Psychedelics have experienced a renaissance in recent years amid a torrent of preclinical and clinical research suggesting it might provide a path to treat mood disorders conventional remedies have only scraped at. Now a preclinical trial from a young biotech suggests at least one psychedelic compound has effects beyond the mind, and — if you believe the still very, very early hype — could provide the first single remedy for some of the main complications of obesity.

Deborah Dunsire. Lundbeck

UP­DAT­ED: Deb­o­rah Dun­sire is pay­ing $2B for a chance to leap di­rect­ly in­to a block­buster show­down with a few of the world's biggest phar­ma gi­ants

A year after taking the reins as CEO of Lundbeck, Deborah Dunsire is making a bold bid to beef up the Danish biotech’s portfolio of drugs in what will likely be a direct leap into an intense rivalry with a group of giants now carving up a growing market for new migraine drugs.

Bright and early European time Monday morning the company announced that it will pay up to about $2 billion to buy Alder, a little biotech that is far along the path in developing a quarterly IV formulation of a CGRP drug aimed at cutting back the number of crippling migraines patients experience each month. In a followup call, Dunsire also noted that the company will likely need 200 to 250 reps for this marketing task on both sides of the Atlantic. And analysts were quick to note that the dealmaking at Lundbeck isn’t done, with another $2 billion to $3 billion available for more deals to beef up the pipeline.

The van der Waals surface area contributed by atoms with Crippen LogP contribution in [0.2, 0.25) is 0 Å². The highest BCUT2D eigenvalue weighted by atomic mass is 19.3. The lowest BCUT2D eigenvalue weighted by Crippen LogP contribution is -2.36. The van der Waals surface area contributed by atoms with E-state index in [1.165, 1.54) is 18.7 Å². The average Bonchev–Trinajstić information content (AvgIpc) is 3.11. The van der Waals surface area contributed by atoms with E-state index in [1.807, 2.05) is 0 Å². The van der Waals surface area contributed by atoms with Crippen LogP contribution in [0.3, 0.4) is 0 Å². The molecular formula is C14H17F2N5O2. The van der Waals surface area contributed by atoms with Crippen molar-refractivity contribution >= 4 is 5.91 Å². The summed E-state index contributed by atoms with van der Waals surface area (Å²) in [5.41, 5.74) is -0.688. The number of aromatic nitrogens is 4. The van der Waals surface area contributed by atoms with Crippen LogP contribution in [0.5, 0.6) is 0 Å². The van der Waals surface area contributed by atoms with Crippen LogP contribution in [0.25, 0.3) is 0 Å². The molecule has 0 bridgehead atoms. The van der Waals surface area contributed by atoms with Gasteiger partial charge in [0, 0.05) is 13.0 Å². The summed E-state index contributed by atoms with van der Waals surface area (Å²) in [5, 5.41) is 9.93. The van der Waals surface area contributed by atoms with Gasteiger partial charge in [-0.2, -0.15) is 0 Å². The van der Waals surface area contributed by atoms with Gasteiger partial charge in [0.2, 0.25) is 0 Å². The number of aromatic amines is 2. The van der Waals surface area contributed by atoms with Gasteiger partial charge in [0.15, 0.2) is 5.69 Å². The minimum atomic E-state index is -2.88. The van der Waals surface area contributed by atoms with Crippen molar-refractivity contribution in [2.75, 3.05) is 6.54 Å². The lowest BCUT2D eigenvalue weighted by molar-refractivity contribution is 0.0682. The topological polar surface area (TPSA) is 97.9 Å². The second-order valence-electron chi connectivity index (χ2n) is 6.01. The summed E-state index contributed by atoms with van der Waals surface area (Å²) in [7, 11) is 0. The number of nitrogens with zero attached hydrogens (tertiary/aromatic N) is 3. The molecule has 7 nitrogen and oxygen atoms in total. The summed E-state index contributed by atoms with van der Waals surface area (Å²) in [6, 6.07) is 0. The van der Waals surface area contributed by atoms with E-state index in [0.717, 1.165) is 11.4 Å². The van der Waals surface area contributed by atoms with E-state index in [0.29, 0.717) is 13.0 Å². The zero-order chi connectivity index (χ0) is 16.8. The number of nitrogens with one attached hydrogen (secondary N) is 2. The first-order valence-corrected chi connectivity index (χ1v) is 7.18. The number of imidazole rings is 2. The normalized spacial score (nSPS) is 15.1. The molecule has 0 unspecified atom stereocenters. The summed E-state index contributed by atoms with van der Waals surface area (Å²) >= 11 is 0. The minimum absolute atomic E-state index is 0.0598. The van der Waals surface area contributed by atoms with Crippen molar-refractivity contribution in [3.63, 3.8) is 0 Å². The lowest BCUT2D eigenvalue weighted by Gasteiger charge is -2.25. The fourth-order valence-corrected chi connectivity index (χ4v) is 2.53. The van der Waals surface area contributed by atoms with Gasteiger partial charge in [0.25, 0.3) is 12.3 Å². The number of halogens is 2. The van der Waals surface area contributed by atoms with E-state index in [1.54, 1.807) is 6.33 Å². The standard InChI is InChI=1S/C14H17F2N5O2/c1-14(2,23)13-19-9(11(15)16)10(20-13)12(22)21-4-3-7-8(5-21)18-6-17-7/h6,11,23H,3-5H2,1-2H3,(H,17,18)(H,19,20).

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Tower Bridge in London [Shutterstock]

#UK­BIO19: Join GSK’s Hal Bar­ron and a group of top biotech ex­ecs for our 2nd an­nu­al biotech sum­mit in Lon­don

Over the past 10 years I’ve made a point of getting to know the Golden Triangle and the special role the UK biopharma industry plays there in drug development. The concentration of world class research institutes, some of the most accomplished scientists I’ve ever seen at work and a rising tide of global investment cash leaves an impression that there’s much, much more to come as biotech hubs are birthed and nurtured.

It’s fi­nal­ly over: Bio­gen, Ei­sai scrap big Alzheimer’s PhI­I­Is af­ter a pre­dictable BACE cat­a­stro­phe rais­es safe­ty fears

Months after analysts and investors called on Biogen and Eisai to scrap their BACE drug for Alzheimer’s and move on in the wake of a string of late-stage failures and rising safety fears, the partners have called it quits. And they said they were dropping the drug — elenbecestat — after the independent monitoring board raised concerns about…safety.

We don’t know exactly what researchers found in this latest catastrophe, but the companies noted in their release that investigators had determined that the drug was flunking the risk/benefit analysis.

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Ac­celeron drops a de­vel­op­ment pro­gram as #2 drug fails to spark func­tion­al ben­e­fits in pa­tients with a rare neu­ro­mus­cu­lar ail­ment

Acceleron is scrapping a muscular dystrophy development program underway for its number 2 drug in the pipeline after pouring over some failed mid-stage secondary data.